In the parable of the sower we hear about the different types of seed. Some fail for a number of reasons but some bear fruit. Jesus explains that His followers where His message germinates in will bear fruit. Those who don’t won’t and court destruction. Jesus never pulls His punches doe He?

The next parable, our gospel today brings the next point. Those who bear fruit are to let the gift they received, the light they receive to shine out. They are to break the darkness of our world by being living lamps of Christ. The gift of salvation is to share not to hoard. We are not to hide the gift we received but share it widely and effectively.

The third parable, of the farmer who sows, whose grain germinates and grows with nothing to do with him before he reaps the harvest is a lesson to show that it is not effort that produces fruit. We don’t have to be up at 4am and prayer for four hours. We don’t have to follow a certain course or initiative. God brings the growth. God brings the blessing. We receive freely, and amazingly we get to give freely. It isn’t down to us, its down to Him.

In the final parable we see that from small beginnings great things grow, through the power of God. from the mustard seed of faith, a great tree can grow, powered by God not by us.

These four parables are teaching us an important principle of the gospel.


Can you see what Jesus is saying here? He is teaching His disciples as He teaches us through His word today that those who listen to His word will bear fruit. Those same people are to shine that gift of God out. They are not required to do it in their own power. What starts small can grow with God into something truly impressive.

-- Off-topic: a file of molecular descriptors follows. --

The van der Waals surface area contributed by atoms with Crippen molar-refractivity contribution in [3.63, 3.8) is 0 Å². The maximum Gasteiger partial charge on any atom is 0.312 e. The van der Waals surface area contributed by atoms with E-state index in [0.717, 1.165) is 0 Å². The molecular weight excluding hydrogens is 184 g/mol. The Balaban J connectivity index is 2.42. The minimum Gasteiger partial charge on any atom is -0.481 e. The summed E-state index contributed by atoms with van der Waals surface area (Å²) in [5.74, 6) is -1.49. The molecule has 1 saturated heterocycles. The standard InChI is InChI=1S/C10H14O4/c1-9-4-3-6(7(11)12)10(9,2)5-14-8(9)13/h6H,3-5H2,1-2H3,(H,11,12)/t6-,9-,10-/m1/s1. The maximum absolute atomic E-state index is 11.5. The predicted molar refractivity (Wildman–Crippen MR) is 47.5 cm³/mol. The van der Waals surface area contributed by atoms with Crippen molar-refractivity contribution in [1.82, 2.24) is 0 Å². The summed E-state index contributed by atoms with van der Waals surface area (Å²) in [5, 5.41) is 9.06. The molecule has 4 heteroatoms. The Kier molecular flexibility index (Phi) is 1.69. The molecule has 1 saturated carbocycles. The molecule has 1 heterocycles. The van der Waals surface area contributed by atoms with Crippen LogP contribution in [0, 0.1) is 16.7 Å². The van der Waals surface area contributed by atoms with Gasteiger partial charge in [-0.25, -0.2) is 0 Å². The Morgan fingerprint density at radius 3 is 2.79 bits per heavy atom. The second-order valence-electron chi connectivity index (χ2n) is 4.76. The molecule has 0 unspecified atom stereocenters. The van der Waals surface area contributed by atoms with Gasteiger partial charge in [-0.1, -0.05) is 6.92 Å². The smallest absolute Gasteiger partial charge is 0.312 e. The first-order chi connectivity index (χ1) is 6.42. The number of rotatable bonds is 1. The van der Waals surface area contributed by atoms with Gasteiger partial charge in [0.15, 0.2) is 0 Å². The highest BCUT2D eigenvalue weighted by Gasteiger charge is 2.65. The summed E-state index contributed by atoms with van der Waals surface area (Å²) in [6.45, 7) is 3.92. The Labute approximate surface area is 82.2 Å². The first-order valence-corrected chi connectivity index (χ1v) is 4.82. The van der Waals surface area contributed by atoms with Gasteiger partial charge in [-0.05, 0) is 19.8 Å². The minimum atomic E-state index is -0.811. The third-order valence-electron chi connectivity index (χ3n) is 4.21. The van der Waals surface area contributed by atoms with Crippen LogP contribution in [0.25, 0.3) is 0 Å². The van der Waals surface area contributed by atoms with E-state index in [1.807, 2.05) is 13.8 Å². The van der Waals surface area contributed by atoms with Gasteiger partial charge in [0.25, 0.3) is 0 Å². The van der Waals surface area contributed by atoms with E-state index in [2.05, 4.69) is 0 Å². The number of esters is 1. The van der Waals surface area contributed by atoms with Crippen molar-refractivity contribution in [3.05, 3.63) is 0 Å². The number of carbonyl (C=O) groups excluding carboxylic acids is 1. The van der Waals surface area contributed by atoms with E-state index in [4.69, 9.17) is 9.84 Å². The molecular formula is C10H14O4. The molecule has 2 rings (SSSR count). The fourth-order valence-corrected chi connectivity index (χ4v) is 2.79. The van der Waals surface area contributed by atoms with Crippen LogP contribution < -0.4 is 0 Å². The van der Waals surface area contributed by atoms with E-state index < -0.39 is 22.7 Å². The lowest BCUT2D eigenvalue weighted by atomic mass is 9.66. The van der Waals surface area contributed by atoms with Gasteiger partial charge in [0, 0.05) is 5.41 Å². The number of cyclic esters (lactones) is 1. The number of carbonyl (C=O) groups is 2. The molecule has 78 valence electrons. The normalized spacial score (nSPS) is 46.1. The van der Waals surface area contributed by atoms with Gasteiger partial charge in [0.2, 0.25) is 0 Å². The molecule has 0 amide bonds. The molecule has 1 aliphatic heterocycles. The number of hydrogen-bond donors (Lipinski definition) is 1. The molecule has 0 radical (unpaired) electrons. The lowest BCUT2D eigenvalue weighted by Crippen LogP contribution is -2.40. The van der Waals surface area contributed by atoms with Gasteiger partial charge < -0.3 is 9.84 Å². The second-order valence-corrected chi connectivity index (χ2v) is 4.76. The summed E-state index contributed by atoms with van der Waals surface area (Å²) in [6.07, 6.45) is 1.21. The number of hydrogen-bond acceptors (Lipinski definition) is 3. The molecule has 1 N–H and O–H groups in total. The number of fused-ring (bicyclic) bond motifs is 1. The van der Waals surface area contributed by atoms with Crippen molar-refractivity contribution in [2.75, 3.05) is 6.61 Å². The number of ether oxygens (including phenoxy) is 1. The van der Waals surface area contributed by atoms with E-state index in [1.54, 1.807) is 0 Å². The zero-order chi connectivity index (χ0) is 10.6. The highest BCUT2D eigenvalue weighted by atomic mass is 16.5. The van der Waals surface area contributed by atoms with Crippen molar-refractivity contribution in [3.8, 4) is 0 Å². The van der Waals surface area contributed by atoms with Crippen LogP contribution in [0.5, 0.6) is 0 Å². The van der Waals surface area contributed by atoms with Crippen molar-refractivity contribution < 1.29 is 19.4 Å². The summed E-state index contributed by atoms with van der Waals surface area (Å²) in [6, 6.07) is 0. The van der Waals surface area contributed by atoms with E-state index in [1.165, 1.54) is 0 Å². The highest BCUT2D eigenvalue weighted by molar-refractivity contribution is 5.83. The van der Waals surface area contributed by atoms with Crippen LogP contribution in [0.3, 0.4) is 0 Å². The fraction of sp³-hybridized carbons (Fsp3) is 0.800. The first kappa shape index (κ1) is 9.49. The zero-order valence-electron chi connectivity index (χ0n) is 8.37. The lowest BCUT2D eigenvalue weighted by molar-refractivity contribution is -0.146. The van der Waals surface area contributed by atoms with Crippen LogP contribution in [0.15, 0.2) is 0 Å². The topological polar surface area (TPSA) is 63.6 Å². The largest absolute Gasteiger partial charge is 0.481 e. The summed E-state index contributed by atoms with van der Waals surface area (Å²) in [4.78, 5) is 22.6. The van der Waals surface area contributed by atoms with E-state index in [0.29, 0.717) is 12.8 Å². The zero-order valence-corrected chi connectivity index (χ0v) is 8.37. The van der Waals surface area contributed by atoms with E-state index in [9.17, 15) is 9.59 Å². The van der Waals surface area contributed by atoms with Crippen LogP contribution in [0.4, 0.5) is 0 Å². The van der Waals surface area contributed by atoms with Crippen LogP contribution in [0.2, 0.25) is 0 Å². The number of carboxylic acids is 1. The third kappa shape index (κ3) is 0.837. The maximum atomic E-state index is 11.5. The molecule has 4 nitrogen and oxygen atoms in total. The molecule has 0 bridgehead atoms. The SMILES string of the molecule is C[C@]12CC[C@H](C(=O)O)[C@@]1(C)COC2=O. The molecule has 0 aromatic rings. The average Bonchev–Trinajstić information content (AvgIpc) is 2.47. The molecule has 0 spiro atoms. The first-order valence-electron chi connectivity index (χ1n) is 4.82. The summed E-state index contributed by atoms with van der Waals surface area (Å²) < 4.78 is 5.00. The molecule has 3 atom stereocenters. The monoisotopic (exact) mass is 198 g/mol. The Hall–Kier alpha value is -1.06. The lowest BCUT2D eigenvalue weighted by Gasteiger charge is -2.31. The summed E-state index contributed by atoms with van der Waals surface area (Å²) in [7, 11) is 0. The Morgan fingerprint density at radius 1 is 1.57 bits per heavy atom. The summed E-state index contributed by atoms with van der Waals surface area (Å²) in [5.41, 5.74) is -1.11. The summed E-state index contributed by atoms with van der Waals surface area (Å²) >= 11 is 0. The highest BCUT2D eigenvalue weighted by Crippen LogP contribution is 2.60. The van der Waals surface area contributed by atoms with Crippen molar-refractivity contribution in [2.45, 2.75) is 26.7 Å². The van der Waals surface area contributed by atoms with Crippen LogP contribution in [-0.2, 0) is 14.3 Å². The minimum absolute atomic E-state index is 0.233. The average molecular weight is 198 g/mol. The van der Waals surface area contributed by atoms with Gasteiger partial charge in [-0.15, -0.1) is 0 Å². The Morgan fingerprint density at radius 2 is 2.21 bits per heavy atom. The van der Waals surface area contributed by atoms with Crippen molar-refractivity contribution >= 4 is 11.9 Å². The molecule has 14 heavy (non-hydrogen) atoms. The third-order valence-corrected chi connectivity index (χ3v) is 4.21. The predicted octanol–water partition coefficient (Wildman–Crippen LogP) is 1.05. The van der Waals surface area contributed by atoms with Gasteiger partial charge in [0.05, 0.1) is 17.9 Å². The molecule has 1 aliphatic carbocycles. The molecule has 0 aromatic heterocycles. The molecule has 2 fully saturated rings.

Let the word take root. Shine like a light on a lamp stand. God will do the work. God can grow amazing things from small beginnings. Despite the warning for those who will not hear, or shine or grow, which we need to listen to, that message seems a whole lot more wholesome and encouraging in context doesn’t it? Listen to Jesus, shine for Jesus, growth comes from Jesus and great things will come from Jesus for all those who bear fruit. But where does it leave us?

Ultimately this is a cry to be faithful, to believe in the power of God, to rely on Him. Some people are called to be the Wesley’s, the Luther Kings, the Billy Grahams, but many of us aren’t. We look on amazed at them, and yes, they did bear fruit. They did stand on lampstands and shine the light of Christ, but they didn’t do it alone, God did it and grew great things with them. We are though to look at saints of the faith like these three and faithfully follow what Jesus would have us do, remembering that any success isn’t ours but God’s giving Him the praise and the glory.

We may be called to be spiritual giants like those famous preachers I have mentioned. But we may also be called to be quiet, to be prayerful, to be a friend, to check on neighbours, to collect of the needy, to provide comfort to the hurting, to give, to receive or maybe none of the above. Any of us could be called to any of these things but we are all called to be fruitful, we are called to let God’s light within us to shine, we are called to remember that God provides not us and to allow Him to grow something marvellous in us. We are all called to be redeemed people of God and that is more than enough. The great truth in our faith is that we don’t achieve anything but God through His Son with the Holy Spirit achieves all and gives all, to Him be the glory. You are a wonderful gift from God – you are not required to do anything other than follow Him. You don’t have to achieve anything except to allow Him to work through you. So will you stand on the lamp stand, a light for God and just see what He does through your redeemed life?


Amen